Campaigners unimpressed with Theresa May's proposals

Written by Martin Banks on 23 June 2017 in News
News

Campaigners fighting for the legal rights of citizens after the UK exits the EU have given a mixed response to news that Britain is ready to allow about three million EU citizens living in the UK to stay after Brexit.

Theresa May | Photo credit: Press Association


The offer was made by UK Prime Minister Theresa May during a summit of EU leaders in Brussels on Thursday.

Many EU citizens in the UK, and Britons living abroad, are worried about their status once Brexit happens. The UK's exit deadline is 30 March 2019. 

Under the plan, a new UK settled status would grant EU migrants who had lived in the UK for five years rights to stay and access health, education and other benefits.


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The proposals, which come on the first anniversary of the EU referendum are dependent on EU states guaranteeing Britons the same rights. 

English teacher Kristina Howells, a Calais-based Briton who was in Parliament this week to present a petition from UK expats, said, "It is great that finally May is taking into account a more humanitarian approach towards EU citizens in the UK."

However, she added, "How confident are we? The question is that even though there is an element of optimism, there is still this notion of being used as pawns in a rather complex situation. 

"Until we have written assurances by the EU courts that British citizens have the right of freedom within the European Union, and that our status within our adoptive countries is safeguarded, it is then that we will be able to finally sleep easily at night."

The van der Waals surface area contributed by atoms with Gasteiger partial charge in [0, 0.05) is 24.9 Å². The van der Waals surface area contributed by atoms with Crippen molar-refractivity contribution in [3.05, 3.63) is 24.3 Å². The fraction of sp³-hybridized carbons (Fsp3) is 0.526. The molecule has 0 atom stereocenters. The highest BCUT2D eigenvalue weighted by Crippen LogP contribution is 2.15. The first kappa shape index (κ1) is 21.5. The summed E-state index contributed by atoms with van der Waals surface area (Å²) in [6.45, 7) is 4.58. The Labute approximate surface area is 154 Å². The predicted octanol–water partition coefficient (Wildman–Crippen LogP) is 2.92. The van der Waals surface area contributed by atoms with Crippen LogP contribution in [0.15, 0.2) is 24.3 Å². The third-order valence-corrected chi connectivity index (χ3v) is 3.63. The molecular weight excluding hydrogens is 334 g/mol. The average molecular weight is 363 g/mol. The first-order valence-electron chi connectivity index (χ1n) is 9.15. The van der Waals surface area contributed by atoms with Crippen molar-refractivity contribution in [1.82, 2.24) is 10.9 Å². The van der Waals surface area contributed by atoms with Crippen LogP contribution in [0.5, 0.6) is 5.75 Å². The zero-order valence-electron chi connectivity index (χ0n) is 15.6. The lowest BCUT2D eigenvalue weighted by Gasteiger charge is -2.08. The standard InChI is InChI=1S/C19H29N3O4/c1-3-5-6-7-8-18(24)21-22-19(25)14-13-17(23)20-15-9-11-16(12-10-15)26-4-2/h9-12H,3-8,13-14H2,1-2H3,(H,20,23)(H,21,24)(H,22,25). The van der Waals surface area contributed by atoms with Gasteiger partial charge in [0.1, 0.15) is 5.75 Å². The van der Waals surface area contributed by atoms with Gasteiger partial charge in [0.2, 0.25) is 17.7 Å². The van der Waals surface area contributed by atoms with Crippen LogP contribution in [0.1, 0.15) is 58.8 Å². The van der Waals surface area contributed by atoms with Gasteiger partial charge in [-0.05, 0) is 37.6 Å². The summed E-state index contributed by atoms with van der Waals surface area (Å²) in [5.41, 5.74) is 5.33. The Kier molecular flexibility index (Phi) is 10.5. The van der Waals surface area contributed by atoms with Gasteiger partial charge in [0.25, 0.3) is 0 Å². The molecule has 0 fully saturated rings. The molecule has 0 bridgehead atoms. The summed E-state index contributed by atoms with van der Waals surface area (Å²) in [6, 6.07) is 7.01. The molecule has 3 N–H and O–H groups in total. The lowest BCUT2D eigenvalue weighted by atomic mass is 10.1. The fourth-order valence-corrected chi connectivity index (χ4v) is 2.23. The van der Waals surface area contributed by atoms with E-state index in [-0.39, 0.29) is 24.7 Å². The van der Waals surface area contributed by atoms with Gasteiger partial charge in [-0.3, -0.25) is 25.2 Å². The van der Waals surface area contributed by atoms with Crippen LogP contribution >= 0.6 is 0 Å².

Former UK Labour MP Roger Casale, who runs New Europeans, a citizens' rights campaign group, said, "Theresa May's proposals are a simple restatement of existing immigration rules. They revolve around the five year criterion for permanent residence, entirely failing to address the exigent circumstances created by Brexit. It is astonishing how easy it is to create a good impression simply by appearing to stop doing something which you shouldn't have been doing in the first place.

"Even more so when you are the Prime Minister of Britain and it is clear as a bell that you have no intention of keeping your promises. Theresa May's 'offer' to EU leaders at a dinner in Brussels about what she intends to do with the 3.5 million of their citizens who are building their lives in the UK falls into that category."

 

About the author

Martin Banks is a senior reporter for the Parliament Magazine

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